Blog: Cambodia issues could put country's sourcing status at risk
Leonie Barrie | 2 June 2014
Major global brands and retailers that source clothing from Cambodia issued a stark warning last week that ongoing political instability, and alleged human rights violations could hurt future growth, and put the country's status as a strategic sourcing market at risk.
The concerns were voiced by companies including H&M, Gap, Puma, Levi's and Inditex, after a meeting with government representatives in Phnom Penh. Levi Strauss also confirmed to just-style that it has already started scaling back orders from Cambodian garment factories.
However, the IndustriAll union suggested some brands would be prepared to factor in the cost of higher pay if the minimum wage was raised.
The meeting was timed to take place days ahead of a long-awaited verdict in the trial of 23 Cambodian union leaders and garment workers arrested in January, after protests for higher wages turned violent. In a judgement that has been widely welcomed, the court freed the activists, handing out suspended sentences instead.
Over in Bangladesh, the first round of inspection reports released by the Alliance for Bangladesh Worker Safety show that "dozens of deficiencies" have been identified in every garment factory. The group now has just six weeks to release data on the remaining 600 factories supplying its member companies.
France's public prosecutor has opened a preliminary inquiry into whether supermarket giant Auchan misled consumers on conditions under which its clothing was manufactured. While the retailer denies any links with Rana Plaza, it has updated an action plan to combat the problem of unauthorised subcontracting.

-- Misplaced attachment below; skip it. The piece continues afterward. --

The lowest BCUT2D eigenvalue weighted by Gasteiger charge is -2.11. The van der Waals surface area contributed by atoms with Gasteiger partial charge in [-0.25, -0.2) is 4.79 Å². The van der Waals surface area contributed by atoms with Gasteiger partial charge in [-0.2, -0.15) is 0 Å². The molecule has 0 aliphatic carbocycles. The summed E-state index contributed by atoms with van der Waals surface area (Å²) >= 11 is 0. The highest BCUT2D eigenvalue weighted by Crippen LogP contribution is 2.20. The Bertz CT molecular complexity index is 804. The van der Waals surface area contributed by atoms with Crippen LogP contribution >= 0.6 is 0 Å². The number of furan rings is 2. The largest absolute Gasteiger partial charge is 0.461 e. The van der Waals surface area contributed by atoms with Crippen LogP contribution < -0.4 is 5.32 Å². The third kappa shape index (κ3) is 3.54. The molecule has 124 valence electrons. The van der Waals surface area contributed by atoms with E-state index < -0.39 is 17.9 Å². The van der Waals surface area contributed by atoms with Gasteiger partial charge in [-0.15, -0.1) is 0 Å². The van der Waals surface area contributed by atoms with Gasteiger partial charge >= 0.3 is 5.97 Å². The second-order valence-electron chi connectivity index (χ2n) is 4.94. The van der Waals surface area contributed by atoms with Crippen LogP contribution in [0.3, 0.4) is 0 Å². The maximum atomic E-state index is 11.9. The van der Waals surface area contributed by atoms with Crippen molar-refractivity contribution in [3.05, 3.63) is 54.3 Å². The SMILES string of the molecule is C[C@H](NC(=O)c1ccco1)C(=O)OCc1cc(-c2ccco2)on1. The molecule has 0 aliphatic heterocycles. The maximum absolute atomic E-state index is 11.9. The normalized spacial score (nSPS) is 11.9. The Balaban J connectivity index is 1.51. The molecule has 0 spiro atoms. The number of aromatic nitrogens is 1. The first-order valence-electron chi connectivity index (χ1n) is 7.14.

Transparency and integrity are two words that crop up repeatedly in a special just-style interview with William E. (Chip) Connor, chairman and CEO of Hong Kong based global sourcing specialist William E. Connor & Associates Ltd. He not only discusses the company's ethical stance, but also shares his insight into worldwide sourcing shifts, opportunities, challenges and concerns.
More details have also emerged on the potential treatment of textiles in the Transatlantic Trade and Investment Partnership (TTIP), with officials from both the US and European Union (EU) confirming that talks so far have covered tariffs and greater convergence of regulatory approaches - but nothing yet on rules of origin.
Do the biggest companies also have the best supply chains - or should it be instead that the best supply chains help grow the most successful companies? It's quite a question, but there's no doubt that there's a connection between the two.
Meanwhile, struggling retailer Abercrombie & Fitch finally appears to have taken a step in the right direction, after efforts to revitalise its women's wear boosted its first quarter. Next plans in the pipeline are to improve test and react, expand fabric platforming, and lower average unit cost.
And retailer Aeropostale could benefit from better sourcing by tapping into the resources of another investment of private equity firm Sycamore Partners, which has just closed a financing deal with the teen apparel chain.
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